The Bible says that the Lord "turned the captivity of Job" (Job 42:10), and indeed He did, especially when compared to all that came before. But much still remained incomplete, unanswered, and unfulfilled.
This shouldn't be surprising, should it? After all, in this world as it is now, regardless of our "end," whether good or bad, some things remain incomplete, unanswered, and unfulfilled.
That's why, in a sense, Job's ending could be seen as a symbol, however faint, of the true end of all human woe and suffering. It foreshadows the ultimate hope and promise that we have, through the gospel of Jesus Christ, of a full and complete restoration in ways that will make Job's restoration pale in comparison.
Read 1 Corinthians 4:5. What does this text tell us about how, for now, in this life, some things will still remain unanswered, unfulfilled, and incomplete? To what hope does it point us instead?
Wednesday September 28
But the Bible doesn't just talk about the past. It talks about the future, as well. It tells us not just about events that have happened but about events that will happen. It points us to the future, even to the end of time. The theological term for last-day events, about end times, is "eschatology," from a Greek word that means "last." Sometimes it is used to encompass belief about death, judgment, heaven, and hell, as well. It also deals with the promise of hope that we have of a new existence in a new world.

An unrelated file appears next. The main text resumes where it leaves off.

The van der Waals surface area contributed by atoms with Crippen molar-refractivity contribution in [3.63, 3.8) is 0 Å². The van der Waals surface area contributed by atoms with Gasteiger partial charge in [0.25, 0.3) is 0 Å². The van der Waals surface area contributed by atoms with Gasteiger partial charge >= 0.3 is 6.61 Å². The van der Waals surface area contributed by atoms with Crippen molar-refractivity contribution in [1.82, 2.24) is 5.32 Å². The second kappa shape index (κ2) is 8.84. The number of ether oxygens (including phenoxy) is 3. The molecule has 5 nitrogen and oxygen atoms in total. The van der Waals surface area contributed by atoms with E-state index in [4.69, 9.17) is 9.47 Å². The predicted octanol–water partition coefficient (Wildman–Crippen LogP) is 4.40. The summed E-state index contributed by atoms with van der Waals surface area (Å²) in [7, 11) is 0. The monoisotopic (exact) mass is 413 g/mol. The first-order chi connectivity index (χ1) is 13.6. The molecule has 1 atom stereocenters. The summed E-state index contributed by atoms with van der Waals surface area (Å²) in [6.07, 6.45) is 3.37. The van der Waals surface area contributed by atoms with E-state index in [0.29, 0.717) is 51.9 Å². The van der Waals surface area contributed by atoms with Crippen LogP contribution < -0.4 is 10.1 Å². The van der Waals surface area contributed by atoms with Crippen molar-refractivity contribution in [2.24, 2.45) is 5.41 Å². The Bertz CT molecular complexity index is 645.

And the Bible does tell us many things about the end times. Yes, the book of Job ended with Job's death, and if this were the only book one had to read, one could believe that Job's story ended, as do all ours, with death-and that was it, period. There was nothing else to hope for, because, as far as we can tell and from all that we see, nothing comes after.
The Bible, though, teaches us something else. It teaches that at the end of time God's eternal kingdom will be established, it will exist forever, and it will be the eternal home of the redeemed. Unlike the worldly kingdoms that have come and gone, this one is everlasting.
Read Daniel 2:44, 7:18. What hope do these verses point to about the end?
"The great plan of redemption results in fully bringing back the world into God's favor. All that was lost by sin is restored. Not only man but the earth is redeemed, to be the eternal abode of the obedient. For six thousand years Satan has struggled to maintain possession of the earth. Now God's original purpose in its creation is accomplished. 'The saints of the Most High shall take the kingdom, and possess the kingdom forever, even forever and ever.' Daniel 7:18." - Ellen G. White, Patriarchs and Prophets, p. 342.
Indeed, the book of Job ended with his death. The good news for us, and for Job, is that the end of the book of Job is not the end of Job's story. And our death is not the end of ours, either.
Thursday September 29
Read Job 14:14, 15. What question is Job asking, and how, in his own way, does he answer it?